Boulder Basin Camp
- Limited Unit 66
- Archery Elk – By application -typically draws with 6 points (either sex)
- Muzzleloader Elk – By application – typically draws with 15 points
- 1st Rifle Elk – By application – typically draws with 3 points
- 2nd Rifle Elk – By application – typically draws with 1 point
- Horseback Pack-in (3 hour ride)
- Elevations range from 10,000 ft to 13,000 ft
- Accommodates 2 to 6 hunters
Boulder Basin is a wilderness pack-in elk camp located in limited draw Unit 66. We have been operating this camp for more then 30 years, and historically it has offered the highest success rate for bull elk. Camp sits at 11,300 feet, and you can often glass herds of elk right from your tent. Lush creek bottoms and above timberline alpine tundra comprise the majority of the typography. Game trails wind through the timber between feeding and bedding areas making for ideal ambush setups. Bulls are usually very vocal in this area during September, giving archery hunters ample opportunity. Rifle hunters have had an average of 85% success rate over the last 10 years.
Hunts & Rates
Calendar & Availabilities
9/8 – 9/14 9/17 – 9/23
9/24 – 9/30
10/11 – 10/17
10/19 – 10/25
9/19 – 9/24
9/25 – 10/1
9/11 – 9/17
10/8 – 10/15
Waiting for Colorado Parks and Wildlife to set season dates.
So far this winter has been one of the mildest I can remember. Winter kill has not even been given a thought at this point. The 2017 tag cuts look like they will be kept in place, so herd numbers should be on the upswing for 2018. Cuts didn’t seem to have much effect on points taken to draw. In 2017 we took fewer then average number of hunters in this camp. 2018 looks to be a promising year for Boulder Basin.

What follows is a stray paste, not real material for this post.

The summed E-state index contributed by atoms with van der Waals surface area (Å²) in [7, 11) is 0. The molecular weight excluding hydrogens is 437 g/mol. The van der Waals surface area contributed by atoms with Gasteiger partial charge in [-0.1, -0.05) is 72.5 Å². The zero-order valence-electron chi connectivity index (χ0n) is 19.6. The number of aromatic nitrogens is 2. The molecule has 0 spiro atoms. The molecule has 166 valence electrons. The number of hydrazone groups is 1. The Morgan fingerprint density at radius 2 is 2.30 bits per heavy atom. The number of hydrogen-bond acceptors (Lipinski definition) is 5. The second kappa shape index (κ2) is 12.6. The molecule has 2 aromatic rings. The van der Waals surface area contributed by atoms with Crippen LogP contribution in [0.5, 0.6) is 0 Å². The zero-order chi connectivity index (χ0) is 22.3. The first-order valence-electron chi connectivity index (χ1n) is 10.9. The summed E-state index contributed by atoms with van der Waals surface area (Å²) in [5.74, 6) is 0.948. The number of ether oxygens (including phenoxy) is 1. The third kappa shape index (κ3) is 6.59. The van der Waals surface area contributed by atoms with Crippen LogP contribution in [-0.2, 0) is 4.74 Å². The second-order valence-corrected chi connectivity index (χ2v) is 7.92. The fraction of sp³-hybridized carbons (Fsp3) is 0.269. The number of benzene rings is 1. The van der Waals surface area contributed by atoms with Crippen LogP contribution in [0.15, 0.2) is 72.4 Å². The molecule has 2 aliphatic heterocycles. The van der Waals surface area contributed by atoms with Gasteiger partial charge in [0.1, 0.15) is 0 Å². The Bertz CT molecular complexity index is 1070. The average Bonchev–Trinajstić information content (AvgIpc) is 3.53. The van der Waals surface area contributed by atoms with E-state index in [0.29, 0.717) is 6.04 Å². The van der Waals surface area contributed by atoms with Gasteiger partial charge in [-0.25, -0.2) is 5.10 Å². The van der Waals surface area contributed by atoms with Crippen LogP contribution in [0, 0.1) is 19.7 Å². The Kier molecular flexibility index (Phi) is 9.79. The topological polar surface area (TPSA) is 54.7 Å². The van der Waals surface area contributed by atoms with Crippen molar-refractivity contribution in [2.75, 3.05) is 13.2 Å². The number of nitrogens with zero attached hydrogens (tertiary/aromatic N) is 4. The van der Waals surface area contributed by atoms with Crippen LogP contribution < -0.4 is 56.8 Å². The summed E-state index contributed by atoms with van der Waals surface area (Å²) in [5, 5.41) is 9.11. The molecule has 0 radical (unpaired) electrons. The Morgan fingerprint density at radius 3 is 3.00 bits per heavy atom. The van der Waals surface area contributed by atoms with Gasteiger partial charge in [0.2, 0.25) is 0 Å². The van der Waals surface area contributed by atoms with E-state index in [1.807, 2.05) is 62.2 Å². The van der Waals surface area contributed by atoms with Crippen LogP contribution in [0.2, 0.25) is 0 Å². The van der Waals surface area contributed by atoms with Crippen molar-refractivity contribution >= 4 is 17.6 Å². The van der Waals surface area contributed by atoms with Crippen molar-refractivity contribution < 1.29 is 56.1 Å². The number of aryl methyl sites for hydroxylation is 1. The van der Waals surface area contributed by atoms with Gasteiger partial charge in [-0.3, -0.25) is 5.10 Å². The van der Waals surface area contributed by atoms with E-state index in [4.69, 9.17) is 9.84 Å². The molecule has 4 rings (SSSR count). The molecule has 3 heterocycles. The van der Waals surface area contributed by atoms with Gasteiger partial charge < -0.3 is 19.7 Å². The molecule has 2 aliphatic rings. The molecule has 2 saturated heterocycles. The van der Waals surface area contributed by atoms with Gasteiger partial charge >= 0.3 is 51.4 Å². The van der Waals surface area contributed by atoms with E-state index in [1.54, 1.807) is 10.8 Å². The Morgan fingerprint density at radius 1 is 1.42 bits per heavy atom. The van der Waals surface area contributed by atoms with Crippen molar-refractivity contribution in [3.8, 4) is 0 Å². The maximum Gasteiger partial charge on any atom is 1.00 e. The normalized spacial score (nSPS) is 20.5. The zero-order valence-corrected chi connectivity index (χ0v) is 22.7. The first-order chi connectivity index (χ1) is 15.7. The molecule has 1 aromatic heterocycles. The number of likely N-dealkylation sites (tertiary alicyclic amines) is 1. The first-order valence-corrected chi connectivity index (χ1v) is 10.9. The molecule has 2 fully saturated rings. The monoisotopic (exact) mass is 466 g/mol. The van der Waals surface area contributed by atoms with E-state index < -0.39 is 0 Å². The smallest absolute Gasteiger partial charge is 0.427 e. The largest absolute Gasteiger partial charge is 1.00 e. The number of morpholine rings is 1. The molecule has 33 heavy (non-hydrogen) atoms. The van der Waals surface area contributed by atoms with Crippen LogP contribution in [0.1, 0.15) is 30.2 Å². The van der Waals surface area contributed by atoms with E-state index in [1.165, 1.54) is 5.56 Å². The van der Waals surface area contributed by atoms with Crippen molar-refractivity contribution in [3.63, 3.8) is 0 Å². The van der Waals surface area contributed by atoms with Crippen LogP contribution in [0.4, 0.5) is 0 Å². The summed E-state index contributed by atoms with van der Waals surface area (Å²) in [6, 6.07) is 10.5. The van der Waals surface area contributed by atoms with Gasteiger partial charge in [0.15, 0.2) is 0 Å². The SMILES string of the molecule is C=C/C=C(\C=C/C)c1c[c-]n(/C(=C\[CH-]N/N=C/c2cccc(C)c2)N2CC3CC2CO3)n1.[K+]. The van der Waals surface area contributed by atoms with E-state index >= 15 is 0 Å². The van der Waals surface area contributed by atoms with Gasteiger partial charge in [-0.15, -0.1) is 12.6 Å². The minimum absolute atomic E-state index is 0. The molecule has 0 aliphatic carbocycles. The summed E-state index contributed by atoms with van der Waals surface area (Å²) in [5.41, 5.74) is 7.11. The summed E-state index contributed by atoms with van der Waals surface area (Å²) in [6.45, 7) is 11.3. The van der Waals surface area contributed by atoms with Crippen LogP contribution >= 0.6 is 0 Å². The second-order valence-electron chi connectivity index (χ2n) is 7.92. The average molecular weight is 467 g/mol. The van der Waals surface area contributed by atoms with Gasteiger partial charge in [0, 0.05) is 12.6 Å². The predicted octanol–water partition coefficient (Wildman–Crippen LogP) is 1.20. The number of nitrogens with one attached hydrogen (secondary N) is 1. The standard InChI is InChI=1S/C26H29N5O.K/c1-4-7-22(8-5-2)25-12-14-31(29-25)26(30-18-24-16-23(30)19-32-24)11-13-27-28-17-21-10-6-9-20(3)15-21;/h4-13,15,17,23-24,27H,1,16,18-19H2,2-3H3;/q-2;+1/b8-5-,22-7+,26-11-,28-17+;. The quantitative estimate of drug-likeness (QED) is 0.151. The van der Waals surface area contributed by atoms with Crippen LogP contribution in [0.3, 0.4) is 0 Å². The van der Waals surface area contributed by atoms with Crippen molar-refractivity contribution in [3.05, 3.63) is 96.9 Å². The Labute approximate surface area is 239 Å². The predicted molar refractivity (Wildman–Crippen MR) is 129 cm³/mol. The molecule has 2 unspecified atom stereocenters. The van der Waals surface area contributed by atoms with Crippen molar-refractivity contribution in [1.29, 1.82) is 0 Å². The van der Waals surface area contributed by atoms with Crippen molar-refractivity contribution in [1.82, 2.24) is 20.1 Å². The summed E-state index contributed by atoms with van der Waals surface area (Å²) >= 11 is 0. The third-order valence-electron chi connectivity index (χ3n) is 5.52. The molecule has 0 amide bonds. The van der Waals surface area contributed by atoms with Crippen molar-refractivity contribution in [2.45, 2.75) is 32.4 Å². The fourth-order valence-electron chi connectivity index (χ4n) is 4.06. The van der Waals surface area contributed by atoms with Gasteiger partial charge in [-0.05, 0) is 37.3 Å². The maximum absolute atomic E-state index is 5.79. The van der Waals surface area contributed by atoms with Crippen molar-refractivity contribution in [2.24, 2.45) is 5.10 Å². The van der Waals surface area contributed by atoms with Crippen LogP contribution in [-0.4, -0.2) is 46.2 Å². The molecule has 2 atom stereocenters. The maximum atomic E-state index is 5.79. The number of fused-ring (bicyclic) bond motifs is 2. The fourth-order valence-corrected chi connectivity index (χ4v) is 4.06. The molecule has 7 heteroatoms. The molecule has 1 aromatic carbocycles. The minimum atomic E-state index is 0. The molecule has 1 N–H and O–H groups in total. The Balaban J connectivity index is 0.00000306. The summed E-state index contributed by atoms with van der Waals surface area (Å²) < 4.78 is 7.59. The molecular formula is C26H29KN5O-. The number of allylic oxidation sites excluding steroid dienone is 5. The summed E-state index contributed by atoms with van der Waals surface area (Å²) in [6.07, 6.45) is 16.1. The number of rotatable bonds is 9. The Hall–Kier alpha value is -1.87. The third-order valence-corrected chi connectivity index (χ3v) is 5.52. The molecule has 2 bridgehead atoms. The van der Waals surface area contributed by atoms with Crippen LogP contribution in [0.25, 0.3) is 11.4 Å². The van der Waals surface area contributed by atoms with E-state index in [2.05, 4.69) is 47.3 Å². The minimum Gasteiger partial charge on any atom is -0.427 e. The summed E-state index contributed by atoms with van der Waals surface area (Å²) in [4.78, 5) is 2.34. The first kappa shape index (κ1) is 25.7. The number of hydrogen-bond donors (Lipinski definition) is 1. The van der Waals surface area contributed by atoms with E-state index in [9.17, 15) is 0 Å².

2017 was an average to sightly below average year. Archery opportunity ran at 70%, Muzzleloader at 75%, and Rifle came in at 50%, which is is quite a bit lower then our 10 year average of 90%. Elk were active early in the archery season and were bugling heavy during muzzleloader season. The last week of archery had three days of wind storms that kept elk bedded in the dark timber. After the wind subsided and the elk started moving again, we missed a few shots on some good bulls. Rifle season was warm and snowless. As always, opening morning was good to us. The elk were still in big herds and we even bugling. We shot one bull while it was locked up fighting with another. After the opener the elk retreated to the tops of the ridges and stayed. When they get above timberline they get harder to hunt as they can see you coming for miles. Last minute cancelations left 2nd rifle vacant.